- Get front lit.
In many video interviews, it is difficult to see the candidate’s face due to backlighting. Get a separate light positioned in front of you so that you can clearly be seen by the camera (and the interviewer).
- Dress as you would for any in person interview.
And while it might be tempting to not dress up from the waist down (since it is typically off camera), don’t do it. Part of dressing the part is the psychology of being dressed for the job. Be fully dressed, not partially dressed.
- Focus your eye contact on the camera lens.
Do NOT look at your image on the screen other than to make sure you are in frame. And don’t look at the video of the interviewer except when the interviewer is speaking and occasional glances for nonverbal feedback during the interview. Get used to focusing on the camera, which should be positioned at the top of your screen. Make that your primary eye contact focal point and keep the interviewer in your peripheral vision.
- Gesture subtly and sparingly.
Your video feed may slow or freeze with too much movement, which the video software may not be able to handle in real time. The camera focus should be your talking head, not an occasional hand or arm flailing across the screen.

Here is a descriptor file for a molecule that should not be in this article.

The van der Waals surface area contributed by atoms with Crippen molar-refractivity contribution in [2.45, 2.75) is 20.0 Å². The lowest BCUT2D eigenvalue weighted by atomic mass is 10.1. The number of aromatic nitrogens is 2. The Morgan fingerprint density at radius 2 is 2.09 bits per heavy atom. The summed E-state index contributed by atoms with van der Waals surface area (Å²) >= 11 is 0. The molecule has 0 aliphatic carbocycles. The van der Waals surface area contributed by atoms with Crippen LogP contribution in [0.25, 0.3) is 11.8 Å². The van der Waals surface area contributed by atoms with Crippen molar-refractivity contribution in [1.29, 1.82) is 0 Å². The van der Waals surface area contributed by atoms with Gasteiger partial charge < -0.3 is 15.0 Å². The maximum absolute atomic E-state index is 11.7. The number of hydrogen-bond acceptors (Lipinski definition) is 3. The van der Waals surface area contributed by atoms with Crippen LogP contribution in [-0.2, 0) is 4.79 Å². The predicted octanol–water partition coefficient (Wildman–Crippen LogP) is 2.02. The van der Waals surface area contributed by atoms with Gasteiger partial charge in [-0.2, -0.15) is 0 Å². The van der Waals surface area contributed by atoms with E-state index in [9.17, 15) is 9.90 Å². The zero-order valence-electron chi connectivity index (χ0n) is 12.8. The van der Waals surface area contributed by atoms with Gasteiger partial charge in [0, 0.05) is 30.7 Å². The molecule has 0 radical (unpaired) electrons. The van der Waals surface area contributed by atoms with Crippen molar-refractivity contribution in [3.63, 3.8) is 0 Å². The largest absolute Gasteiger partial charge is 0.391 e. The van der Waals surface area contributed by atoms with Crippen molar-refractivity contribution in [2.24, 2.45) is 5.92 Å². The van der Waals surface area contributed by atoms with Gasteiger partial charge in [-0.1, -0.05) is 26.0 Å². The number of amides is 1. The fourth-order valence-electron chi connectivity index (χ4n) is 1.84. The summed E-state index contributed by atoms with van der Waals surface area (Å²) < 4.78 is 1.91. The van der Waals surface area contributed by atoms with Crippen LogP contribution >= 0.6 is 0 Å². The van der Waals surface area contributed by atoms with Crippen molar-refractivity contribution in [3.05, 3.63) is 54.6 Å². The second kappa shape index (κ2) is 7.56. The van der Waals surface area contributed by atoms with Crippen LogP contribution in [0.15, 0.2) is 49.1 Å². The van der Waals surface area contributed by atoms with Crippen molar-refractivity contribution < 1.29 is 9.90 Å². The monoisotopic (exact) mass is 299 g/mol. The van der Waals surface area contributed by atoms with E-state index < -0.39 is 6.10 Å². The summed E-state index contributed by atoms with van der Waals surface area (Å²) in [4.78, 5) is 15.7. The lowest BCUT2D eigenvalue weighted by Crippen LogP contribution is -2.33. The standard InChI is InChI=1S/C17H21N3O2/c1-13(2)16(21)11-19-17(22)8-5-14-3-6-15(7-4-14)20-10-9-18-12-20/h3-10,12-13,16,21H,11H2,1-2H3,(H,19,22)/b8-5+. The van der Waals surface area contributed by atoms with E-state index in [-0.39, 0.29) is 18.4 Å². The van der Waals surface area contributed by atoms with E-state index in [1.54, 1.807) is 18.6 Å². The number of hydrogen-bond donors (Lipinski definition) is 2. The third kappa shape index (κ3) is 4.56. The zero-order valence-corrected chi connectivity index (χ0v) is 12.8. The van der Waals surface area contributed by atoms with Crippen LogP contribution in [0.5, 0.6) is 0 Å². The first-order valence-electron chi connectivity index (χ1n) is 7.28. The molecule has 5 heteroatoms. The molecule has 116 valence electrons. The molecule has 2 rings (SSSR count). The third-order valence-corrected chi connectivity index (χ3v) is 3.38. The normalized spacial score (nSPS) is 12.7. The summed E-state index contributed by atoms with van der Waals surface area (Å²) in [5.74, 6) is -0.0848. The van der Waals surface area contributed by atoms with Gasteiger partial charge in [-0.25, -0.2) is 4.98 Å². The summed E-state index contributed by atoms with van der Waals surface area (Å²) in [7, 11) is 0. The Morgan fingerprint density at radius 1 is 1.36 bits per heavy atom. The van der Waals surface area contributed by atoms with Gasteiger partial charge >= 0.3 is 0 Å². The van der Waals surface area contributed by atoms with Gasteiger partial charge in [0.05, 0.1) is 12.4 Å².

- Tape your resume to the bottom of your screen for reference.
Yes, I know I told you to keep eye contact, but this is the exception. You should be able to comfortably glance briefly from the webcam lens to the bottom of the screen when you need visual cues from your resume. However, do not keep papers off to the side to reference during the interview. That will clearly tip off the interviewer that you are referencing other documents. Another option, if you are comforatable enough with the technical aspects of video interviewing, is to pull up your resume file and arrange the windows on your screen so that you can easily glance at your resume content. Be careful to avoid staring too long at or reading directly from your resume, though, it's just there as a quick reference.
- Plan for a quiet and private environment.
Let others in your household know that you are interviewing and that you will need total privacy, without interruptions. There should be no sounds or images intruding in the background.
- Follow all the rules of face-to-face interviewing.
Smile, be engaging, provide positive nonverbal cues (if you’re not sure what they are, read more about them at our site) and be ready to answer each question with a behavioral S-T-A-R answer: Give a situation or task, the action you took and the results achieved.
As with any interview, always end with “What is the next step in the process?” to keep the process moving forward. Some candidates are surprised to find out that the video or Skype interview is actually the final step in the process and the next step will be to make a decision regarding an offer. Especially where time and distance are involved, the video or Skype interview is playing a larger role in the interview and evaluation process.